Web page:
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Answering FAQs About Gun Ranges


To the new shooter, range rules and procedures can sometimes appear to be capricious and solely intended to take all the fun out of an outing. I can assure you that most any rule you encounter exists for good reason. Here are some of the most common FAQs about gun ranges.

What Does a Range Safety Officer Do?

Many ranges have a Range Safety Officer (RSO). His or her role is to keep an eye on things so you can focus on shooting rather than monitoring the overall status of the shooting line. An RSO may provide safety briefings to people entering the range, watch for unsafe behavior and call for hot and cold range conditions. The RSO is there for everyone’s safety!

Why Do I Need Eye and Hearing Protection If I’m Not Even Shooting?

The noise and pressure generated by a gunshot can exceed 160 decibels. Every time your ears are exposed to a gunshot without protection, you sustain permanent and irreparable damage. You may not realize it at the time, but it happens. Distance helps, but the viewing area at many ranges can be close enough to subject people to hearing damage if they’re not wearing ear protection.

Vertical white metal sign with a thin black border attached to a wooden post at an outdoor shooting range. The sign has WARNING in big red letters followed by EVERYONE MUST HAVE HEARING AND EYE PROTECTION BEYOND THIS POINT in capital black letters.

If you see a sign like this, it means that you are close enough to the firing line to experience permanent hearing damage without ear protection.

As for safety glasses, bullet fragments can travel a long way. It’s possible for an errant shot to send fragments straight back toward the shooting line, even at distances of 100 yards or more. Even if you’re just watching, always protect your eyes — you’re only issued one pair at birth!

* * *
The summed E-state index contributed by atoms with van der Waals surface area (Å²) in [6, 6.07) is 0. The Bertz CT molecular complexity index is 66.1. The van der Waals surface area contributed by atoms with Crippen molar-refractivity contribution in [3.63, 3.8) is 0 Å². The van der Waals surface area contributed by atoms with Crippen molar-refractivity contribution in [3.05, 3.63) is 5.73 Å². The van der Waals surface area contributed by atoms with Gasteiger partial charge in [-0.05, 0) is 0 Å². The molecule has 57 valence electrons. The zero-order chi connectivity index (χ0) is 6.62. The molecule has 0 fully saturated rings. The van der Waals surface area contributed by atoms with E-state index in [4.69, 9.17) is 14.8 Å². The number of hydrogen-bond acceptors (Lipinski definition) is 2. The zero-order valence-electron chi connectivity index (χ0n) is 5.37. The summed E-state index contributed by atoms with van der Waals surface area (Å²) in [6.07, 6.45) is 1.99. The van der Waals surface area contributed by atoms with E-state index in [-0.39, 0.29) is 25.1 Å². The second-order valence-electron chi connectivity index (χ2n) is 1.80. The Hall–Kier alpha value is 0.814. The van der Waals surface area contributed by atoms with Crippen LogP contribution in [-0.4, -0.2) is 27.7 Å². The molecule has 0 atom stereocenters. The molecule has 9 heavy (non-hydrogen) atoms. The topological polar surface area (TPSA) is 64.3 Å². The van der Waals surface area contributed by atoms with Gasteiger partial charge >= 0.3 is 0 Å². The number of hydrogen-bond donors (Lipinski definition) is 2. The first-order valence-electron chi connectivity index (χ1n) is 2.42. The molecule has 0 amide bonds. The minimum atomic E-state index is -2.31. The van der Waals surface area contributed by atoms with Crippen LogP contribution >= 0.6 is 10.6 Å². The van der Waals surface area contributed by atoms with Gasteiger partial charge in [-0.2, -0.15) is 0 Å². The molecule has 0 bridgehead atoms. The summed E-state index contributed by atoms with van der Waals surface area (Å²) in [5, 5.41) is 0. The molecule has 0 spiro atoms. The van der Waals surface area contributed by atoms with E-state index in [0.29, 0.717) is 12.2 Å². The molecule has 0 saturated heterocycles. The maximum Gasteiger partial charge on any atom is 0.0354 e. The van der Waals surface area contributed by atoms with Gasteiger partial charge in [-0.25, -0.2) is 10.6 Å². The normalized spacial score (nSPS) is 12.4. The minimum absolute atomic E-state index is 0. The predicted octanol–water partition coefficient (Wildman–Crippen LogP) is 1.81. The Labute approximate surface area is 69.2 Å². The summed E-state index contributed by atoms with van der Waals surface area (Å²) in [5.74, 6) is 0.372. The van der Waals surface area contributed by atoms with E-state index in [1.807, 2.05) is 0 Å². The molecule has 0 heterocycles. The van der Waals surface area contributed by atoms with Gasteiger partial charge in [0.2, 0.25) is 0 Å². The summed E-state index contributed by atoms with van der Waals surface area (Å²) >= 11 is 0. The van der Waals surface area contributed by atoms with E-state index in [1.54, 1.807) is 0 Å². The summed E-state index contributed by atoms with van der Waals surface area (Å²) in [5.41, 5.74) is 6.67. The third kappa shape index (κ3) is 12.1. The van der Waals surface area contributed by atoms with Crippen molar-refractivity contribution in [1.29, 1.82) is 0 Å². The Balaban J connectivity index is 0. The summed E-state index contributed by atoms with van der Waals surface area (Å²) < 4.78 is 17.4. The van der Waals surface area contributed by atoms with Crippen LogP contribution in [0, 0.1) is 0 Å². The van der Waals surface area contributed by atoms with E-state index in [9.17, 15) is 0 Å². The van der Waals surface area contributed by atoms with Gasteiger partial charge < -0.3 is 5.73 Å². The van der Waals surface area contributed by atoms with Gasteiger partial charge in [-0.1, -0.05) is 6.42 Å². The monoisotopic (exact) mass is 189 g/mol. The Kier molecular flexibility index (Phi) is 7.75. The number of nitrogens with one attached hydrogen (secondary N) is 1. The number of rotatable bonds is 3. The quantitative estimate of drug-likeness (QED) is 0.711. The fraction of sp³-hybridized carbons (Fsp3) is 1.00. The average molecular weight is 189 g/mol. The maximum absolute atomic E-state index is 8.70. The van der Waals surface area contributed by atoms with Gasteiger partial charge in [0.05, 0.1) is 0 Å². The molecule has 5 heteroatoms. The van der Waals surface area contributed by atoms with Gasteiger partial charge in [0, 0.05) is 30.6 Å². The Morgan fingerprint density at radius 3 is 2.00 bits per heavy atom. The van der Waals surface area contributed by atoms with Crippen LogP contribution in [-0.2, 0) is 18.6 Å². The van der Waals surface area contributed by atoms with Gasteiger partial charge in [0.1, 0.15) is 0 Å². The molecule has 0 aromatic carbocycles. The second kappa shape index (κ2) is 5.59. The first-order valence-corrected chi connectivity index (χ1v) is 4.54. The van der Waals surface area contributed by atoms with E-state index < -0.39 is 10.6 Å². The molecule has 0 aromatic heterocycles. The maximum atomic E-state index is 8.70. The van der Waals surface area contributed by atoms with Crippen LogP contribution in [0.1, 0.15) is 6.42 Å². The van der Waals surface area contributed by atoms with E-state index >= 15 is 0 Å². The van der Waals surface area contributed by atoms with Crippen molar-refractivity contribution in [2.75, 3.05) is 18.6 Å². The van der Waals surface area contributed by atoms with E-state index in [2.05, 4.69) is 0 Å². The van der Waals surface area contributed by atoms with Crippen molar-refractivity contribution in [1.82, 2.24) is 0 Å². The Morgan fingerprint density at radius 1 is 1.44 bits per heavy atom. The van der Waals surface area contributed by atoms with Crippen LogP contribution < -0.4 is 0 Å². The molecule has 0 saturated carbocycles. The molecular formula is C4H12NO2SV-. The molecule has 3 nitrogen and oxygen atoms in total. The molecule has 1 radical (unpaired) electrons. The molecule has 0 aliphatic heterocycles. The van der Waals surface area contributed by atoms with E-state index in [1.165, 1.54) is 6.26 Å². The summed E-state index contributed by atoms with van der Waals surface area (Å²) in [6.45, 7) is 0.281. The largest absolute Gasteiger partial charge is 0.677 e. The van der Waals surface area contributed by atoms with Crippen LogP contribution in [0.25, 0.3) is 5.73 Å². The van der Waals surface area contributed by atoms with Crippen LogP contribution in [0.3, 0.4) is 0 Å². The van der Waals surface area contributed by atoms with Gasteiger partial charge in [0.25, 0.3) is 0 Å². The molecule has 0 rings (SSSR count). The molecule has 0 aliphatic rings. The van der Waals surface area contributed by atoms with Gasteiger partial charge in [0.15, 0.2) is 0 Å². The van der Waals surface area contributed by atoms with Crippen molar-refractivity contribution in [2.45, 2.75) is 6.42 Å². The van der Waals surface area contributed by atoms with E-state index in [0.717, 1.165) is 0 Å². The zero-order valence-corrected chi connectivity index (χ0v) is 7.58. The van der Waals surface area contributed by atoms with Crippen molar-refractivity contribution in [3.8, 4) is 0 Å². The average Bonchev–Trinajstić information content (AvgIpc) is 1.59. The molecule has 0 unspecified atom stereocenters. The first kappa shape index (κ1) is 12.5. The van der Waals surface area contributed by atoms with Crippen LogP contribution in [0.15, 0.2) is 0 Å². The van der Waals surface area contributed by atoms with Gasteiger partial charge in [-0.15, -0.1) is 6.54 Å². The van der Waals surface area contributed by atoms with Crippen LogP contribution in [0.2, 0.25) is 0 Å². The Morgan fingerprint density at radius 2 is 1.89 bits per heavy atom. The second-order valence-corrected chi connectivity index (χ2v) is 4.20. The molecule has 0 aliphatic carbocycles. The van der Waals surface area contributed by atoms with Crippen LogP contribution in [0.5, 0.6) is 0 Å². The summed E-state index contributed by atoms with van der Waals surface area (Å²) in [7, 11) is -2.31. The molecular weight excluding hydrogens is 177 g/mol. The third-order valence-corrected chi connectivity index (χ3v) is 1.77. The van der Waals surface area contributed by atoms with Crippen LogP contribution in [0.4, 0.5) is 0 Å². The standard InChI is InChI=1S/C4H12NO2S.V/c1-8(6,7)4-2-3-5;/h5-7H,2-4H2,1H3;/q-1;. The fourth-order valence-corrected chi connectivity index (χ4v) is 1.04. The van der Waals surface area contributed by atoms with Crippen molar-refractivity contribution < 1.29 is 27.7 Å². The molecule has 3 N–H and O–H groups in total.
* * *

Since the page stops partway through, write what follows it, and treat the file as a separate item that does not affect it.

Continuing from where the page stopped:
What Are Berms and Why Is Everyone So Concerned About Them?

Berms are generally huge piles of dirt behind the target area of outdoor ranges. They’re designed to stop and trap bullets. Berms built to the sides of the shooting area catch shots fired at angles across the range. Always be sure to fire so that your rounds go into, and never above, the berms. Even a small .22 LR bullet can travel a mile or more if fired above the backstop. Bullets can also skip and fly over backstops. Please make sure that none of your shots impact the flat ground in front of the berms either.

A large berm surrounds the back and sides of an outdoor range. The firing line benches are covered with black tablecloths bearing yellow Browning Ammunition logos. Five black silhouette targets stand on wooden frames downrange.

Berms are usually large piles of dirt that serve as back and side stops to catch bullets. Sometimes berms are made of other materials like log piles.

Why Can’t I Shoot Steel Targets?

Some ranges, especially indoor ones, don’t allow the use of steel targets. Bullets shatter and fragment when they strike steel. That’s why steel-target manufacturers publish minimum safe distances. Indoor ranges are simply too short and too busy to account for fragmentation. Also, the fragments would cause damage to floors and walls. Even many outdoor ranges discourage the use of steel targets for similar reasons, so be sure to check before you go.

Why Does the Range Want to Inspect My Ammunition?

Depending on how a range is built, some types of ammunition may be unsafe to use or may cause damage to targets and the backstop. For example, indoor ranges rarely, if ever, allow the use of steel-core penetrator ammunition because it damages the backstop. Outdoor ranges may also prohibit the use of this type of ammo, as it will destroy expensive steel targets and render them unsafe to use. Additionally, many ranges prohibit tracer ammunition, which can start fires, especially in dry conditions.

A white male with pale hands grips a black semiautomatic pistol while aiming the muzzle at an orange disc polymer target in an indoor range with black walls and backdrop

Some indoor ranges are making targets more interesting by installing polymer plate racks. Bullets pass right through these like paper, so they’re safe to use at close range because they don’t create bullet fragments.

Why Don’t Ranges Allow You to Shoot Reloaded Ammunition?